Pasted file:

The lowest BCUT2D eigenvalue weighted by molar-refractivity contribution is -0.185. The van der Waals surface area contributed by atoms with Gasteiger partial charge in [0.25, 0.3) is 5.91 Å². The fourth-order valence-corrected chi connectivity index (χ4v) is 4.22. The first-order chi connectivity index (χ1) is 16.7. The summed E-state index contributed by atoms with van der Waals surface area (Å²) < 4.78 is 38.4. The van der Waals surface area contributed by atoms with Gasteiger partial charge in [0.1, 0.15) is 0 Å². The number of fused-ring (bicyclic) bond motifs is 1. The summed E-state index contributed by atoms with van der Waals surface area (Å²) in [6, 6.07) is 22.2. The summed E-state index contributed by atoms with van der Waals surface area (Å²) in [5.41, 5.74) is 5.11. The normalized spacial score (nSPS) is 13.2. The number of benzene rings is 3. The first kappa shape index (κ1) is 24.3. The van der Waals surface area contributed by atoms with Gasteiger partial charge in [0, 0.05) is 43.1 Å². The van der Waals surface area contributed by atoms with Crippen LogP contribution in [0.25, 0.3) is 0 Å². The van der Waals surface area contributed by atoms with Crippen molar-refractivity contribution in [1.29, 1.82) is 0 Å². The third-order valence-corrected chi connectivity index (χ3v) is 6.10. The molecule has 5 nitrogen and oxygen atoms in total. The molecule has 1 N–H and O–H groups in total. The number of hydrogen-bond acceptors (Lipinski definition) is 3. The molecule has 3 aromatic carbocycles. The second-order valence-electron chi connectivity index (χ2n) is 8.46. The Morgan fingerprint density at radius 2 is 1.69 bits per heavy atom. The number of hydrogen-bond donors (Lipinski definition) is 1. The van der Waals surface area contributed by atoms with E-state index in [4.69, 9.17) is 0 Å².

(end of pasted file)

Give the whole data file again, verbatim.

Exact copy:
The lowest BCUT2D eigenvalue weighted by molar-refractivity contribution is -0.185. The van der Waals surface area contributed by atoms with Gasteiger partial charge in [0.25, 0.3) is 5.91 Å². The fourth-order valence-corrected chi connectivity index (χ4v) is 4.22. The first-order chi connectivity index (χ1) is 16.7. The summed E-state index contributed by atoms with van der Waals surface area (Å²) < 4.78 is 38.4. The van der Waals surface area contributed by atoms with Gasteiger partial charge in [0.1, 0.15) is 0 Å². The number of fused-ring (bicyclic) bond motifs is 1. The summed E-state index contributed by atoms with van der Waals surface area (Å²) in [6, 6.07) is 22.2. The summed E-state index contributed by atoms with van der Waals surface area (Å²) in [5.41, 5.74) is 5.11. The normalized spacial score (nSPS) is 13.2. The number of benzene rings is 3. The first kappa shape index (κ1) is 24.3. The van der Waals surface area contributed by atoms with Gasteiger partial charge in [0, 0.05) is 43.1 Å². The van der Waals surface area contributed by atoms with Crippen LogP contribution in [0.25, 0.3) is 0 Å². The van der Waals surface area contributed by atoms with Crippen molar-refractivity contribution in [1.29, 1.82) is 0 Å². The third-order valence-corrected chi connectivity index (χ3v) is 6.10. The molecule has 5 nitrogen and oxygen atoms in total. The molecule has 1 N–H and O–H groups in total. The number of hydrogen-bond acceptors (Lipinski definition) is 3. The molecule has 3 aromatic carbocycles. The second-order valence-electron chi connectivity index (χ2n) is 8.46. The Morgan fingerprint density at radius 2 is 1.69 bits per heavy atom. The number of hydrogen-bond donors (Lipinski definition) is 1. The van der Waals surface area contributed by atoms with E-state index in [4.69, 9.17) is 0 Å².